When it comes to misbehaving hearts, getting the best possible care and timely treatment can be a matter of life or death.

Unfortunately, it's been shown over and over again that women aren't as likely to get such care. A new study has reinforced that finding – although women and men have different proportions of types of heart conditions, new data reveal women with heart problems are less likely than men with similar conditions to receive treatment.

"In this study, we assessed differences in the evidence-based treatment received by men and women with non-ST-elevation acute coronary syndromes and in their outcomes (in-hospital and at 6- month follow-up)," the University of Sydney team writes in their new paper.

"We also separately assessed these differences in patients with documented coronary artery disease."

ST-elevation refers to the abnormally high pattern seen in an electrocardiogram that indicates a heart artery is completely blocked – resulting in a large part of the heart muscle being unable to receive oxygen.

But some heart attacks do not display this way on an electrocardiogram. These non-ST segment elevation myocardial infarctions (NSTEMI) are often less severe, but can still cause damage to the heart.

The researchers looked at registry data for patients at 43 Australian hospitals between February 2009 and October 2018 – finding 7,783 patients who had a non-ST-elevation acute coronary syndrome, which they then analyzed during their hospital stay and at a six-month follow up.

Around 31 percent of the patients were women, showing already that more men are ending up in hospital for these symptoms. But once they get there, the treatment men and women receive is also slightly different.

"At discharge, fewer women were prescribed aspirin (85 v 91 percent), a second antiplatelet medication (59 v 68 percent), beta-blockers (71 v 75 percent), or statins (86 v 92 percent), or referred to cardiac rehabilitation (54 v 63 percent)," the team writes.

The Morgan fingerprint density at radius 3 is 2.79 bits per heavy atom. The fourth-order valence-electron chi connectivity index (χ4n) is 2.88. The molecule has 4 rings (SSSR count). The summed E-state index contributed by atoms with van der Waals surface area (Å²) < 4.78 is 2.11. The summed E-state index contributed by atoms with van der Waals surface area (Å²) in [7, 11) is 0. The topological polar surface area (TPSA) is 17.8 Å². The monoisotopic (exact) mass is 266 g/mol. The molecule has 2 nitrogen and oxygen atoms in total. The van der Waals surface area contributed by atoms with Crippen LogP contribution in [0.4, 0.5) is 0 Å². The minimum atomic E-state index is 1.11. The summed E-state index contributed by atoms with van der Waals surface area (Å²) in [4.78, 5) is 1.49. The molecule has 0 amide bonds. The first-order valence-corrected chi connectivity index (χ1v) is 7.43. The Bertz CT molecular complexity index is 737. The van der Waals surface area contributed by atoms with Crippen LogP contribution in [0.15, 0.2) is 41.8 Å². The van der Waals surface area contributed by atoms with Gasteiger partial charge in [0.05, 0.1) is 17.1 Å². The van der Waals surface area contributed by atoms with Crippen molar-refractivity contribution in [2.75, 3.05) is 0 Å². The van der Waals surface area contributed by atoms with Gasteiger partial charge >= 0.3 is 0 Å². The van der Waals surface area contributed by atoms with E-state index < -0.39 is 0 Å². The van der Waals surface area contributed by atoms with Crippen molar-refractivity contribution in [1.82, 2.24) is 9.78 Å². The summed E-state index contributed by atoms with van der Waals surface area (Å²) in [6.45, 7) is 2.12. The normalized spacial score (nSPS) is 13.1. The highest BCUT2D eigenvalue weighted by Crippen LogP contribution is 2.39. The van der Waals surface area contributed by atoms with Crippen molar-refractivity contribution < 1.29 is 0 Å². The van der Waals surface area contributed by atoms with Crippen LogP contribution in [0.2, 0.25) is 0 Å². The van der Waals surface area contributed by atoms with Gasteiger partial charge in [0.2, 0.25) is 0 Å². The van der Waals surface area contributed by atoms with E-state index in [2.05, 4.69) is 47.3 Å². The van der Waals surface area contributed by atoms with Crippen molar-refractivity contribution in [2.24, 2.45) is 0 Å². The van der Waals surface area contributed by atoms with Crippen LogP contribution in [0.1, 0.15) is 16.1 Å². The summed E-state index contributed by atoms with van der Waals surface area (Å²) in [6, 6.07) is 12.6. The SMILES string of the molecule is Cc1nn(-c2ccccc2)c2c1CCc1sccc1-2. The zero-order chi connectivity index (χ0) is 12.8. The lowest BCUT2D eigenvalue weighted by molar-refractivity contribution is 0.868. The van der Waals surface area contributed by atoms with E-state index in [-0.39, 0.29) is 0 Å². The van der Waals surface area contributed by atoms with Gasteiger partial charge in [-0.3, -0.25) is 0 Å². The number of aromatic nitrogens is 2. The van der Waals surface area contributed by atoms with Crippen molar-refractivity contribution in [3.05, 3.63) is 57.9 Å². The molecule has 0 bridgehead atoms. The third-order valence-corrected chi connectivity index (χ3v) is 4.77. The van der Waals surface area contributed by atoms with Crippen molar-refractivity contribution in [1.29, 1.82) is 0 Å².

While NSTEMI don't show up on an ECG, they do cause an elevation in the blood of a protein released by damaged heart muscle, whereas another heart condition called an unstable angina (where the heart doesn't get enough blood flow and oxygen), does not show this elevation.

But the team also found differences in patients who had coronary artery disease more generally – a build-up of arterial plaque which could eventually cause a heart attack.

"A total of 4,676 patients had documented coronary artery disease, including 1,108 women. Smaller proportions of women with coronary artery disease than of men underwent coronary artery bypass grafting (10 v 16 percent) or were prescribed statins at discharge (94 v 96 percent)."

Now, there are some reasons for this which are not as nefarious as it might first seem.

Women more frequently have something called non-obstructive coronary artery disease – or NOCAD, which is (potentially not correctly) thought to be less likely to cause a heart attack, which might explain some of the differences in treatment.

"The women with non-ST-elevation acute coronary syndromes in our study received less evidence-based treatment, consistent with previous reports. The larger proportion of women with NOCAD may partly explain the difference," the team writes.

"However, NOCAD is not a benign condition, and patients can benefit from secondary prevention therapies. In Australia, adherence to guideline-based therapy for people with non-ST-elevation acute coronary syndromes could be improved, especially for women in hospital and for both sexes at discharge."

The research has been published in the Medical Journal of Australia.